Audi did it again. The company that set the racing world on its ear by launching a successful diesel racing program in 2006 just introduced its second-generation race car - the R15 - at the 12 Hours of Sebring, and won it all.
Audi Motorsports offered us a close look at the radically different racer at its Sebring debut. We had the opportunity to see the all-new Audi R15 and talk with engineers about the car and how Audi's current racing program directly impacts their diesel engine development.
Audi began racing diesel-powered cars in 2006 with the introduction of the R10, powered by a 5.5-liter twin-turbocharged V-12 diesel. The R10 left a permanent mark on the sport, especially after it garnered victories at the 24 Hours of Le Mans in 2006, 2007, and 2008.
The new R15 is a completely different car. Dr. Wolfgang Ullrich, the Head of Audi Motorsports explained in a pre-race interview, "Our goal was to increase this car's efficiency in every manner, but to do that, to a certain extent, we followed entirely new routes."
That included an all-new approach to aerodynamics. The R15's fascia sports a taller nose than the R10, which actually works in the car's advantage. The wide openings in the R15's nose lead to channels that move air through the car's body, as opposed to directing it over the car. The new design is effective at reducing drag, but it also increases the R15's downforce.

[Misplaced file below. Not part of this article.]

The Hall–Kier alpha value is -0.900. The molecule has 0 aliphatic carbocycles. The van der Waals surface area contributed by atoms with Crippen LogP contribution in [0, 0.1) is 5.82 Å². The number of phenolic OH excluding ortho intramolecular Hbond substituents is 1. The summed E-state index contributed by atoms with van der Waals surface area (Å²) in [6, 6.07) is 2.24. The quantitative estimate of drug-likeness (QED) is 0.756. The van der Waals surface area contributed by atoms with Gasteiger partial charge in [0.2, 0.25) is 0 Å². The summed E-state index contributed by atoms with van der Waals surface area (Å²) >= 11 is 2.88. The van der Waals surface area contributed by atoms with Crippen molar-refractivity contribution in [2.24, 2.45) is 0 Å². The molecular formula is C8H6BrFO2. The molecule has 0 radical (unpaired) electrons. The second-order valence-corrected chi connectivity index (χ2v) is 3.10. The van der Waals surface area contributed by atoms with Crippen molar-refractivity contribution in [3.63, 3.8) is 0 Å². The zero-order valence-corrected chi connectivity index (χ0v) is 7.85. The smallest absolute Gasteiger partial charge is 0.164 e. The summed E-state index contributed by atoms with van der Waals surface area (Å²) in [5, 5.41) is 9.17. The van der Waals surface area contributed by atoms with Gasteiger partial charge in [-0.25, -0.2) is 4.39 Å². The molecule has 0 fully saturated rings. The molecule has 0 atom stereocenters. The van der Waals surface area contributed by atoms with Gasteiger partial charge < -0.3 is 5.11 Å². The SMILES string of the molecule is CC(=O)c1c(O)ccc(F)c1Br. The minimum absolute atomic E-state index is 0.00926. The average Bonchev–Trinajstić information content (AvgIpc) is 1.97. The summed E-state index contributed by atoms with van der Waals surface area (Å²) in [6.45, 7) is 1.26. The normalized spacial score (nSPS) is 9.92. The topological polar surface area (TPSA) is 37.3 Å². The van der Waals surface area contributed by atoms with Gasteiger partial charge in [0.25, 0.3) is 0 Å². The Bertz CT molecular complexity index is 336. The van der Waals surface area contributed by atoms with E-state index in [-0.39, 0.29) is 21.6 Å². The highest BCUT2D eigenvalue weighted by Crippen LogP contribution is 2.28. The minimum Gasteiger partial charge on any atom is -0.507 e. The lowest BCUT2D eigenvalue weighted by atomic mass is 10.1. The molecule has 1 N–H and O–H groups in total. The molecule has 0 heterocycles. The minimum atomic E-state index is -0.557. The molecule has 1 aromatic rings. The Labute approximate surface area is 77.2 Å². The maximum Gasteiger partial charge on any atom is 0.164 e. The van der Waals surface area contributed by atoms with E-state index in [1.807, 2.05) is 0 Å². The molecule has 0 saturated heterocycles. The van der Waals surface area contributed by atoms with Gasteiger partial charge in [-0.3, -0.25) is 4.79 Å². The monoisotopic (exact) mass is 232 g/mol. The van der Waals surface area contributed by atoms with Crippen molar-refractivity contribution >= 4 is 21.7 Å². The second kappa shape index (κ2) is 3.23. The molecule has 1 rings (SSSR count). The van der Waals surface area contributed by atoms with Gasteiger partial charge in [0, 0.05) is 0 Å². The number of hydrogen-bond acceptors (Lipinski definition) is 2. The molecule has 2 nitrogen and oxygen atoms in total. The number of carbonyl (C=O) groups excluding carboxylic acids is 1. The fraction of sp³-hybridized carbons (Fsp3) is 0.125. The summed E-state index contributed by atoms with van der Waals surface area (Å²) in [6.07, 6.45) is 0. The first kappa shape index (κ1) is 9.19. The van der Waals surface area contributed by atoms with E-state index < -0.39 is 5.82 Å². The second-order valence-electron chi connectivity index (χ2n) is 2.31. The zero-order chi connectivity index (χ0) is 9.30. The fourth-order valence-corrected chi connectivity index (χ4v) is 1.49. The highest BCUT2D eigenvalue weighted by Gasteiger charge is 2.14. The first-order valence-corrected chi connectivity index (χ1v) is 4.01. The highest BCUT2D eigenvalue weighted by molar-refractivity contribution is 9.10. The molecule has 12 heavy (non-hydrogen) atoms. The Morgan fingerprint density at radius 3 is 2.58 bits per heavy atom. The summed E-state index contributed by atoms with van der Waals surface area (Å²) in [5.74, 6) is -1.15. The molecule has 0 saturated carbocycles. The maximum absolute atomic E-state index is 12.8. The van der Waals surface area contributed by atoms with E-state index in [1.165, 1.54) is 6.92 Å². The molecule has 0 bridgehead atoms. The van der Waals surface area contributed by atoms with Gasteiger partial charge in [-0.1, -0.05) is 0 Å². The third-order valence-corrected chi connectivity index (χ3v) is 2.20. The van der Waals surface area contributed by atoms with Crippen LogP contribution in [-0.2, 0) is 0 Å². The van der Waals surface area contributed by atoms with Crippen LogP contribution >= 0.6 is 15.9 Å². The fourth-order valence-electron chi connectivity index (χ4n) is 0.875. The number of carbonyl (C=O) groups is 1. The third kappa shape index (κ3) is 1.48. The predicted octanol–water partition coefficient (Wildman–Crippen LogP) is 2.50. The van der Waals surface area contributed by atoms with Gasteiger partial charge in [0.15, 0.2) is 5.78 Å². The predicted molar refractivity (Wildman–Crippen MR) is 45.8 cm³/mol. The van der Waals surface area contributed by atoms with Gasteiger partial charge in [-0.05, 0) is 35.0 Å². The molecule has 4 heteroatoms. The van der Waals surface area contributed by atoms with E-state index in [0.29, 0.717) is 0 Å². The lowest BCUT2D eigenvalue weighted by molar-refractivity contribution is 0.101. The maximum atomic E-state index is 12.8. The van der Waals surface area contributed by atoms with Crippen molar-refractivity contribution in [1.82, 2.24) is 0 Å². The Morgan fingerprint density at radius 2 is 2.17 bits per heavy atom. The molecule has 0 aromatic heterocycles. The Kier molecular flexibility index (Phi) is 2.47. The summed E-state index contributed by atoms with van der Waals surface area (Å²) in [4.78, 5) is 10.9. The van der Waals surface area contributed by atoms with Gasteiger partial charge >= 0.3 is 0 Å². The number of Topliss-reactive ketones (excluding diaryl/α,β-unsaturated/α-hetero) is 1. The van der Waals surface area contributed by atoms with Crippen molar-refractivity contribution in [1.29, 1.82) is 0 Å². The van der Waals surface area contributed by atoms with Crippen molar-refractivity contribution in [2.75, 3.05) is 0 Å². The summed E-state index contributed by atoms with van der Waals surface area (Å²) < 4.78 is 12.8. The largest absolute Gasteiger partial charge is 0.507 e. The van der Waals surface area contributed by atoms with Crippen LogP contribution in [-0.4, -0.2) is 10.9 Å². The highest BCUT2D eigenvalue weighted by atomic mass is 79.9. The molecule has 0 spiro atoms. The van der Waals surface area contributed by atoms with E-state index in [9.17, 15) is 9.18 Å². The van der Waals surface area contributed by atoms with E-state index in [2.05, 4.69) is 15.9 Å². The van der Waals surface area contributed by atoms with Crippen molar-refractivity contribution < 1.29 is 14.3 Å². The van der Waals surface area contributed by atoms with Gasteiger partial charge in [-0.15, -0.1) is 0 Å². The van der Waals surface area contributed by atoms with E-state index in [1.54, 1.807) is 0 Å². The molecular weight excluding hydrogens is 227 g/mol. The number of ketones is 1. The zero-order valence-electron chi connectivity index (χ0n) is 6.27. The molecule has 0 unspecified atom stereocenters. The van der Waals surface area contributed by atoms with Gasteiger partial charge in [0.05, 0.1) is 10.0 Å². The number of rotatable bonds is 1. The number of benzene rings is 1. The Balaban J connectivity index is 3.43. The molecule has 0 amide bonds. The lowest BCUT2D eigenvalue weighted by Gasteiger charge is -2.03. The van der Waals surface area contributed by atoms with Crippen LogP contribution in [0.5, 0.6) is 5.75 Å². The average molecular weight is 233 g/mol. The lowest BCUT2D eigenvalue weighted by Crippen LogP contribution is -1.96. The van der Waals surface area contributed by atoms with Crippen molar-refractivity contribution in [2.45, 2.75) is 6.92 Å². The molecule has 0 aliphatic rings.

Additional downforce comes from the revised (and somewhat unusual) rear wing. Unlike most other spoilers, the R15's rear wing is mounted via its top surface, not the bottom. Ullrich noted "it is from the bottom of the wing from which we get our downforce, so we wanted the bottom surface clean."
According to Ullrich, aerodynamics also drove the change from the R10's 5.5-liter V-2 to the R-15's new 5.5-liter, twin-turbocharged V-10 diesel.
"By eliminating two cylinders," he said, "we were able to shorten the engine by 10 mm. This aided in a ten percent weight reduction, and better aerodynamics because of the smaller engine package."
Although it lost two cylinders, the new engine isn't a drastic change from the R10's V-12 unit. It's still configured in a 90-degree V, runs no faster than 5000 rpm, and is remarkably quiet at full throttle.
Over the course of the race weekend, we noted a marked difference between the sound of the R15 at speed and other cars on the track. GT1 Corvettes sound like proper American sports cars, complete with a thunderous V-8 exhaust note. The GT2 Ferrari 430 GTs scream by with a high-pitched Italian wail. Curiously, the 600+ hp Audis streak past, making almost no noise at all.